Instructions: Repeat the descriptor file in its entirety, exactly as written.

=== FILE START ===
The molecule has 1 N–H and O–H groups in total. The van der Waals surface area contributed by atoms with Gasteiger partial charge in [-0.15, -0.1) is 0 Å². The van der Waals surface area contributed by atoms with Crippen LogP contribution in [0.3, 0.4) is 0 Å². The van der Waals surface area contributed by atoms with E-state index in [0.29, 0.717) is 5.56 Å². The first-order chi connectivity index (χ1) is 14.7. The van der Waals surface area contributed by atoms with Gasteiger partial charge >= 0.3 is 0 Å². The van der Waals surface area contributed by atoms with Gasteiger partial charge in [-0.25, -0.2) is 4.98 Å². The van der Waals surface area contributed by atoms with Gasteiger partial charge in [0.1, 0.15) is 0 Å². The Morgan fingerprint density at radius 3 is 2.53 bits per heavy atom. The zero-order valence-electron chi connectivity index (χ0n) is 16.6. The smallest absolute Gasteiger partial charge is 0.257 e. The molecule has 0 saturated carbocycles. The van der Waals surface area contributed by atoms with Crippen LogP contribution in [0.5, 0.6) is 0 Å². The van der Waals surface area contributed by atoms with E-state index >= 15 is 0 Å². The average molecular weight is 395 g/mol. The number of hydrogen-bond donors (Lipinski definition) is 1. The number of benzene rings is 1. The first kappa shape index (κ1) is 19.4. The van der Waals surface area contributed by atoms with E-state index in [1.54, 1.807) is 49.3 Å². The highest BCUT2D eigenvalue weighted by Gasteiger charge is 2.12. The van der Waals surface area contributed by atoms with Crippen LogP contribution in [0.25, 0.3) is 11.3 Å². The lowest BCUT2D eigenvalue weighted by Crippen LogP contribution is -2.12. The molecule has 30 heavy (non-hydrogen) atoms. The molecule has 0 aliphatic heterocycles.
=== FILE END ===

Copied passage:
The molecule has 1 N–H and O–H groups in total. The van der Waals surface area contributed by atoms with Gasteiger partial charge in [-0.15, -0.1) is 0 Å². The van der Waals surface area contributed by atoms with Crippen LogP contribution in [0.3, 0.4) is 0 Å². The van der Waals surface area contributed by atoms with E-state index in [0.29, 0.717) is 5.56 Å². The first-order chi connectivity index (χ1) is 14.7. The van der Waals surface area contributed by atoms with Gasteiger partial charge >= 0.3 is 0 Å². The van der Waals surface area contributed by atoms with Gasteiger partial charge in [-0.25, -0.2) is 4.98 Å². The van der Waals surface area contributed by atoms with Gasteiger partial charge in [0.1, 0.15) is 0 Å². The Morgan fingerprint density at radius 3 is 2.53 bits per heavy atom. The zero-order valence-electron chi connectivity index (χ0n) is 16.6. The smallest absolute Gasteiger partial charge is 0.257 e. The molecule has 0 saturated carbocycles. The van der Waals surface area contributed by atoms with Crippen LogP contribution in [0.5, 0.6) is 0 Å². The van der Waals surface area contributed by atoms with E-state index >= 15 is 0 Å². The average molecular weight is 395 g/mol. The number of hydrogen-bond donors (Lipinski definition) is 1. The number of benzene rings is 1. The first kappa shape index (κ1) is 19.4. The van der Waals surface area contributed by atoms with E-state index in [1.54, 1.807) is 49.3 Å². The highest BCUT2D eigenvalue weighted by Gasteiger charge is 2.12. The van der Waals surface area contributed by atoms with Crippen LogP contribution in [0.25, 0.3) is 11.3 Å². The lowest BCUT2D eigenvalue weighted by Crippen LogP contribution is -2.12. The molecule has 30 heavy (non-hydrogen) atoms. The molecule has 0 aliphatic heterocycles.